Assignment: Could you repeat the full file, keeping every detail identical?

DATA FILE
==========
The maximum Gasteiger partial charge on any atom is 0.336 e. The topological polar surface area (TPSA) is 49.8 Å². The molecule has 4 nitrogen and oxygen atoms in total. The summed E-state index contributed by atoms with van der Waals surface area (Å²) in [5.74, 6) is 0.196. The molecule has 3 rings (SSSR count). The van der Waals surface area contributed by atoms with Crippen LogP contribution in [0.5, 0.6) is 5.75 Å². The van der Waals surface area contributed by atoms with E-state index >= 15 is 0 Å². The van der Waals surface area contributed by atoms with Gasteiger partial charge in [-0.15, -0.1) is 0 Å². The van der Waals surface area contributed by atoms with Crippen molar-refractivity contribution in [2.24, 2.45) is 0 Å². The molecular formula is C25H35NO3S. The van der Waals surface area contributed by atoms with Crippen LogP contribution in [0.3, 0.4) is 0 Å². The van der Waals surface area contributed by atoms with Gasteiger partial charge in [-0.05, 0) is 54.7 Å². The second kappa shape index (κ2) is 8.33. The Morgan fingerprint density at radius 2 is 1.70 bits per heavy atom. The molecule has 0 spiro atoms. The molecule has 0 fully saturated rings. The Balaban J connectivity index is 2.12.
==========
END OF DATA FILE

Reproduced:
The maximum Gasteiger partial charge on any atom is 0.336 e. The topological polar surface area (TPSA) is 49.8 Å². The molecule has 4 nitrogen and oxygen atoms in total. The summed E-state index contributed by atoms with van der Waals surface area (Å²) in [5.74, 6) is 0.196. The molecule has 3 rings (SSSR count). The van der Waals surface area contributed by atoms with Crippen LogP contribution in [0.5, 0.6) is 5.75 Å². The van der Waals surface area contributed by atoms with E-state index >= 15 is 0 Å². The van der Waals surface area contributed by atoms with Gasteiger partial charge in [-0.15, -0.1) is 0 Å². The van der Waals surface area contributed by atoms with Crippen molar-refractivity contribution in [2.24, 2.45) is 0 Å². The molecular formula is C25H35NO3S. The van der Waals surface area contributed by atoms with Crippen LogP contribution in [0.3, 0.4) is 0 Å². The van der Waals surface area contributed by atoms with Gasteiger partial charge in [-0.05, 0) is 54.7 Å². The second kappa shape index (κ2) is 8.33. The Morgan fingerprint density at radius 2 is 1.70 bits per heavy atom. The molecule has 0 spiro atoms. The molecule has 0 fully saturated rings. The Balaban J connectivity index is 2.12.